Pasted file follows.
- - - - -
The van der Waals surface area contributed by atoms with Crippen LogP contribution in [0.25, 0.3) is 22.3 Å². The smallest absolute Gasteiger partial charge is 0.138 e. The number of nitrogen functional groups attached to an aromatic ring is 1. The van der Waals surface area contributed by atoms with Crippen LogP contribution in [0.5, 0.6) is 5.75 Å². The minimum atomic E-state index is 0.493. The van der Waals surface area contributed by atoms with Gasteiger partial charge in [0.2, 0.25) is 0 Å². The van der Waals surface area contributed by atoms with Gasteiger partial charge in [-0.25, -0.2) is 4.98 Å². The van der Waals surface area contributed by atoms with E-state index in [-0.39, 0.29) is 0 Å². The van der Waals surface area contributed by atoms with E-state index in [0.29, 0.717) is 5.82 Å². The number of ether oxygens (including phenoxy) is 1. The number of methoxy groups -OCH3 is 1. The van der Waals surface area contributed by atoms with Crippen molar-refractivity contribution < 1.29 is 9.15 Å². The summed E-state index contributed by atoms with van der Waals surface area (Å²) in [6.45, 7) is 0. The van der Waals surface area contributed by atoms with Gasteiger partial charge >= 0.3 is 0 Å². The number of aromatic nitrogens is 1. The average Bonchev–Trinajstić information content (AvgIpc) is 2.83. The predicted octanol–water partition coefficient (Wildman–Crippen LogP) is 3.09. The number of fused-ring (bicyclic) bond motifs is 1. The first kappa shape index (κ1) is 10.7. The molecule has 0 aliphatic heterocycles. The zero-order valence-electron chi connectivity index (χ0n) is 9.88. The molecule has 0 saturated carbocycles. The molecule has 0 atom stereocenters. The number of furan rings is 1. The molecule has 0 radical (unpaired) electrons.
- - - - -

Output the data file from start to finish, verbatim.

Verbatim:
The van der Waals surface area contributed by atoms with Crippen LogP contribution in [0.25, 0.3) is 22.3 Å². The smallest absolute Gasteiger partial charge is 0.138 e. The number of nitrogen functional groups attached to an aromatic ring is 1. The van der Waals surface area contributed by atoms with Crippen LogP contribution in [0.5, 0.6) is 5.75 Å². The minimum atomic E-state index is 0.493. The van der Waals surface area contributed by atoms with Gasteiger partial charge in [0.2, 0.25) is 0 Å². The van der Waals surface area contributed by atoms with Gasteiger partial charge in [-0.25, -0.2) is 4.98 Å². The van der Waals surface area contributed by atoms with E-state index in [-0.39, 0.29) is 0 Å². The van der Waals surface area contributed by atoms with E-state index in [0.29, 0.717) is 5.82 Å². The number of ether oxygens (including phenoxy) is 1. The number of methoxy groups -OCH3 is 1. The van der Waals surface area contributed by atoms with Crippen molar-refractivity contribution < 1.29 is 9.15 Å². The summed E-state index contributed by atoms with van der Waals surface area (Å²) in [6.45, 7) is 0. The van der Waals surface area contributed by atoms with Gasteiger partial charge >= 0.3 is 0 Å². The number of aromatic nitrogens is 1. The average Bonchev–Trinajstić information content (AvgIpc) is 2.83. The predicted octanol–water partition coefficient (Wildman–Crippen LogP) is 3.09. The number of fused-ring (bicyclic) bond motifs is 1. The first kappa shape index (κ1) is 10.7. The molecule has 0 aliphatic heterocycles. The zero-order valence-electron chi connectivity index (χ0n) is 9.88. The molecule has 0 saturated carbocycles. The molecule has 0 atom stereocenters. The number of furan rings is 1. The molecule has 0 radical (unpaired) electrons.